Seven’s asking for reassignment from being Borg Babysitter on the grounds that she’s terrible at forcing them to adhere to a rigid complex schedule. Chakotay explains as best he can where she went wrong, then just flat-out denies her.
Since that’s the B-plot, we skate right into Harry prepping for a date with Lyndsay while Tom makes fun of his abysmal record with women. He and Lyndsay never dated before, but now that she’s literally been dead, he’s all for it. I feel like someone in the science division should be keeping track of who Harry falls in love with so they know when they’re in an Episode and from which direction the terrible twist is going to befall everyone. And speaking of which, she has hair now and has been invited to the Captain’s quarters for dinner. Harry’s jealous but when you think of what she had to go through to get it… actually, Harry might still have her beat when you consider he’s been digested, infected, assimilated, and also dead.
Janeway somehow managed to bollocks a replicated roast. I can only infer from this that replicators have some kind of cooking minigame in them where you tell the Replicator what steps you want it to perform on the base ingredients and it simulates an outcome. This has to be a special ‘manual’ mode, as distinct from the mode where it gives you textured and flavored nutrient paste that simulates what you wanted. Fortunately, Janeway had PB&J fixings ready to go, just in case.
In this informal setting, Ballard finally gets to ask why Janeway sent Ballard on that fateful away mission, when other crew members (namely Tuvok and Torres) had more skill in the required task. The answer is, of course, that Ballard had enough and (precedent notwithstanding) it’s bad doctrine to send your most-skilled and highest-ranked officers out to do every little thing. But that’s not while Ballard is asking, and she gets defensive when Janeway suspects she might be accusing her of getting her kiled. After all, that’s not the Kobali way.
She dreams that night of a farewell party for her, and goes right to Harry’s bed. Not like that, though Harry is afforded the chance to mention he always had a crush on her, to which she was oblivious, because he never said anything because he’s always been suuuuuper shy. Six years on Voyager have partially cured him of this.
Borg Child Sculpture Time is next, with the three boys creating orderly geometric shapes and Misati making a bust of Seven. This was not the assignment, but Seven has had a lesson in letting kids be kids.
Ballard can sense the Kobali coming for her. There was a throwaway line earlier about Tuvok having a good idea for countermeasures to their weapons, but Voyager still goes to red alert when they arrive. The Kobali that came for her doesn’t threaten, though, only ask. Ballard agrees. Her ‘father,’ Q’ret, is honestly confused as to why she would want to return to the people who she spent all but two years being part of, just because they ‘abandoned her in space’ after she died. Apparnetly the transformation usually doesn’t retain as much memory as Lyndsay did, so it goes over much more smoothly. You’d hope, though, that if this is their main MO they might be better versed in letting their new un-orphans go if they don’t get consent. It’s not like they probably lose a lot of members of the species to morbidity rates.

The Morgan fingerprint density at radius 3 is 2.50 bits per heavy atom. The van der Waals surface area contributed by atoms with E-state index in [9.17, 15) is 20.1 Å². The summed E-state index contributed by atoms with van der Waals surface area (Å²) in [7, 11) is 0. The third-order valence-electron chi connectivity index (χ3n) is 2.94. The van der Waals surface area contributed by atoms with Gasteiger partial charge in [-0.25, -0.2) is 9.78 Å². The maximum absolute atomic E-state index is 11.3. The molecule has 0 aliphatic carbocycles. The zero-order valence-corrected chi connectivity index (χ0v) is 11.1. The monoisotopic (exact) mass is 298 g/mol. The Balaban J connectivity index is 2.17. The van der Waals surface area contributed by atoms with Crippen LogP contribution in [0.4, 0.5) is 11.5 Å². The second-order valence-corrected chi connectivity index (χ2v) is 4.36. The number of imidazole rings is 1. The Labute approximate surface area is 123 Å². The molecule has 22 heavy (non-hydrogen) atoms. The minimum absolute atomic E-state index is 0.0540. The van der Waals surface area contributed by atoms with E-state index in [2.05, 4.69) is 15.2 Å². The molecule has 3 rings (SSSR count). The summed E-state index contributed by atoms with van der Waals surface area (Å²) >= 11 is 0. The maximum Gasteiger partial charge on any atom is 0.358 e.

He’d make a good point about using her raw materials to make a daughter – nobody was using those handfull of kilograms of organic matter before he came along – except that she objects, which ought to be something of a dealbreaker. Q’ret indicates that this won’t end without a fight, and that he’ll come back with reinforcements. And Lyndsay left to brood in the mess hall and eat Kobali nutrient sludge. And when Harry goes to reassure her that she’s still Ballard, he probes up against the edges of that memory loss we only just learned about last scene. Moreover, her Kobali phenotypes start to reassert themselves as the pathogen starts to reassert itself – to the point where to upkeep her human appearance she’ll need twice-daily treatments.
The Kobali shuttle is the next brooding-nest. Harry wants her to stop the treatments if that’s what makes her happy, but there’s enough pulling her away that without that anchor she wouldn’t feel like fitting in. So when the Kobali arrive to attack Voyager, Ballard decides to go back. Harry figures out a way to destroy one of the ships, and so when presented with that choice, Janeway lets her go, over Harry’s objections and requests to kill. Harry gets some closure on a wound he’d thought was already closed, gives her hairbrush to Misati, and takes the little borg girl on the date to go mess with Tuvok’s meditation program instead. Damn it Harry – always after those women you should not pursue.